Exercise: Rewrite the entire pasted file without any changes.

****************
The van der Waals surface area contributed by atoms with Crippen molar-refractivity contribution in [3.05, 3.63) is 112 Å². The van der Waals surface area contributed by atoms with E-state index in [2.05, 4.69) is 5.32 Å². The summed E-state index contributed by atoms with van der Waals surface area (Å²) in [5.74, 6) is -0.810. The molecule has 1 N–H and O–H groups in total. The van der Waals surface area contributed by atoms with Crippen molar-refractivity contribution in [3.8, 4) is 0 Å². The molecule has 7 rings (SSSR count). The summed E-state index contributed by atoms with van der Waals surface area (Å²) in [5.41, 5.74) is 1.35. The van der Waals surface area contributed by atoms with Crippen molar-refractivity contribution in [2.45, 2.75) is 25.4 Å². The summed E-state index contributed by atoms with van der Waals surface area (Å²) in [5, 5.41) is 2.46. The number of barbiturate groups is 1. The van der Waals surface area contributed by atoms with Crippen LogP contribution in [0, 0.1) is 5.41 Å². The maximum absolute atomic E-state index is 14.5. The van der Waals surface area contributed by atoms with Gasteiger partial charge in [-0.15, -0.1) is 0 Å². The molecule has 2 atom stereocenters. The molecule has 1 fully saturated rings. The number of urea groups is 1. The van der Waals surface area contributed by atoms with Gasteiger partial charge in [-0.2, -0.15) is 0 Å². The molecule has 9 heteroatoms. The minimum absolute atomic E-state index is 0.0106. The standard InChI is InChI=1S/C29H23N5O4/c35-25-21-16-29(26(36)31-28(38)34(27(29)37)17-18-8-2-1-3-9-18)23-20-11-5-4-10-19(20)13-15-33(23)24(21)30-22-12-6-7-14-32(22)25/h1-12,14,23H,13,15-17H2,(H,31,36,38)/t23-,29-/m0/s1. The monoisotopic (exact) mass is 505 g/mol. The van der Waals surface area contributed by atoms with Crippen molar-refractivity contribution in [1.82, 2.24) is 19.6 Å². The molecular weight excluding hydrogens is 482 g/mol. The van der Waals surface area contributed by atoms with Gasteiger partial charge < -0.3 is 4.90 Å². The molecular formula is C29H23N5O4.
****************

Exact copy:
The van der Waals surface area contributed by atoms with Crippen molar-refractivity contribution in [3.05, 3.63) is 112 Å². The van der Waals surface area contributed by atoms with E-state index in [2.05, 4.69) is 5.32 Å². The summed E-state index contributed by atoms with van der Waals surface area (Å²) in [5.74, 6) is -0.810. The molecule has 1 N–H and O–H groups in total. The van der Waals surface area contributed by atoms with Crippen molar-refractivity contribution in [3.8, 4) is 0 Å². The molecule has 7 rings (SSSR count). The summed E-state index contributed by atoms with van der Waals surface area (Å²) in [5.41, 5.74) is 1.35. The van der Waals surface area contributed by atoms with Crippen molar-refractivity contribution in [2.45, 2.75) is 25.4 Å². The summed E-state index contributed by atoms with van der Waals surface area (Å²) in [5, 5.41) is 2.46. The number of barbiturate groups is 1. The van der Waals surface area contributed by atoms with Crippen LogP contribution in [0, 0.1) is 5.41 Å². The maximum absolute atomic E-state index is 14.5. The van der Waals surface area contributed by atoms with Gasteiger partial charge in [-0.15, -0.1) is 0 Å². The molecule has 2 atom stereocenters. The molecule has 1 fully saturated rings. The number of urea groups is 1. The van der Waals surface area contributed by atoms with Gasteiger partial charge in [-0.2, -0.15) is 0 Å². The molecule has 9 heteroatoms. The minimum absolute atomic E-state index is 0.0106. The standard InChI is InChI=1S/C29H23N5O4/c35-25-21-16-29(26(36)31-28(38)34(27(29)37)17-18-8-2-1-3-9-18)23-20-11-5-4-10-19(20)13-15-33(23)24(21)30-22-12-6-7-14-32(22)25/h1-12,14,23H,13,15-17H2,(H,31,36,38)/t23-,29-/m0/s1. The monoisotopic (exact) mass is 505 g/mol. The van der Waals surface area contributed by atoms with Crippen molar-refractivity contribution in [1.82, 2.24) is 19.6 Å². The molecular weight excluding hydrogens is 482 g/mol. The van der Waals surface area contributed by atoms with Gasteiger partial charge < -0.3 is 4.90 Å². The molecular formula is C29H23N5O4.